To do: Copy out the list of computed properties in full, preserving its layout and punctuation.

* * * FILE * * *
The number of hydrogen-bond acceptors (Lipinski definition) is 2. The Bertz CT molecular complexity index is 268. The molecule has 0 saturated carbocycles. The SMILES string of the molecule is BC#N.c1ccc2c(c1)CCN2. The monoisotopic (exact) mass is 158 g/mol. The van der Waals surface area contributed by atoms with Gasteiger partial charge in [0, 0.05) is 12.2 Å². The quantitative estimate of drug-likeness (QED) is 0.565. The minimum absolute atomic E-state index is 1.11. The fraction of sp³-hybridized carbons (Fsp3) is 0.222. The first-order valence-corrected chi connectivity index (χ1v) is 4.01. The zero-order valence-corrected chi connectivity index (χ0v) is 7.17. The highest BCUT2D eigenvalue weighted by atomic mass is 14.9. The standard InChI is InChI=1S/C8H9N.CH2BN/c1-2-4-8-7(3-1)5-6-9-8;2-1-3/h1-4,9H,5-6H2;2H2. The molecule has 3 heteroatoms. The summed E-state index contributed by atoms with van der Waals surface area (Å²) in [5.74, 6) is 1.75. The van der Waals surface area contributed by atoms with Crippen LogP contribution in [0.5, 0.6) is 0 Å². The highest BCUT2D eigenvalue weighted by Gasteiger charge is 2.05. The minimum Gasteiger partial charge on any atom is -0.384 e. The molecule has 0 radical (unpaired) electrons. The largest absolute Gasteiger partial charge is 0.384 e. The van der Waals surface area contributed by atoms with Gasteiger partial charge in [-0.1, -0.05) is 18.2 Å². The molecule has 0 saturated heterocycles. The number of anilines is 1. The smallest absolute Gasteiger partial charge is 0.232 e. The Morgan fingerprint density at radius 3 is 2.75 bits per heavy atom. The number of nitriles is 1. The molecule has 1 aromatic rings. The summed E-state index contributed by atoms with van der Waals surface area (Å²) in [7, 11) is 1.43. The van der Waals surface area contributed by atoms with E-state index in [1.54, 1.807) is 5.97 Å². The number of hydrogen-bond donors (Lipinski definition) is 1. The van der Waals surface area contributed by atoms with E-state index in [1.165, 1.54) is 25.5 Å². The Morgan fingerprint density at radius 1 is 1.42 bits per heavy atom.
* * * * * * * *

The number of hydrogen-bond acceptors (Lipinski definition) is 2. The Bertz CT molecular complexity index is 268. The molecule has 0 saturated carbocycles. The SMILES string of the molecule is BC#N.c1ccc2c(c1)CCN2. The monoisotopic (exact) mass is 158 g/mol. The van der Waals surface area contributed by atoms with Gasteiger partial charge in [0, 0.05) is 12.2 Å². The quantitative estimate of drug-likeness (QED) is 0.565. The minimum absolute atomic E-state index is 1.11. The fraction of sp³-hybridized carbons (Fsp3) is 0.222. The first-order valence-corrected chi connectivity index (χ1v) is 4.01. The zero-order valence-corrected chi connectivity index (χ0v) is 7.17. The highest BCUT2D eigenvalue weighted by atomic mass is 14.9. The standard InChI is InChI=1S/C8H9N.CH2BN/c1-2-4-8-7(3-1)5-6-9-8;2-1-3/h1-4,9H,5-6H2;2H2. The molecule has 3 heteroatoms. The summed E-state index contributed by atoms with van der Waals surface area (Å²) in [5.74, 6) is 1.75. The van der Waals surface area contributed by atoms with Crippen LogP contribution in [0.5, 0.6) is 0 Å². The highest BCUT2D eigenvalue weighted by Gasteiger charge is 2.05. The minimum Gasteiger partial charge on any atom is -0.384 e. The molecule has 0 radical (unpaired) electrons. The largest absolute Gasteiger partial charge is 0.384 e. The van der Waals surface area contributed by atoms with Gasteiger partial charge in [-0.1, -0.05) is 18.2 Å². The molecule has 0 saturated heterocycles. The number of anilines is 1. The smallest absolute Gasteiger partial charge is 0.232 e. The Morgan fingerprint density at radius 3 is 2.75 bits per heavy atom. The number of nitriles is 1. The molecule has 1 aromatic rings. The summed E-state index contributed by atoms with van der Waals surface area (Å²) in [7, 11) is 1.43. The van der Waals surface area contributed by atoms with E-state index in [1.54, 1.807) is 5.97 Å². The number of hydrogen-bond donors (Lipinski definition) is 1. The van der Waals surface area contributed by atoms with E-state index in [1.165, 1.54) is 25.5 Å². The Morgan fingerprint density at radius 1 is 1.42 bits per heavy atom.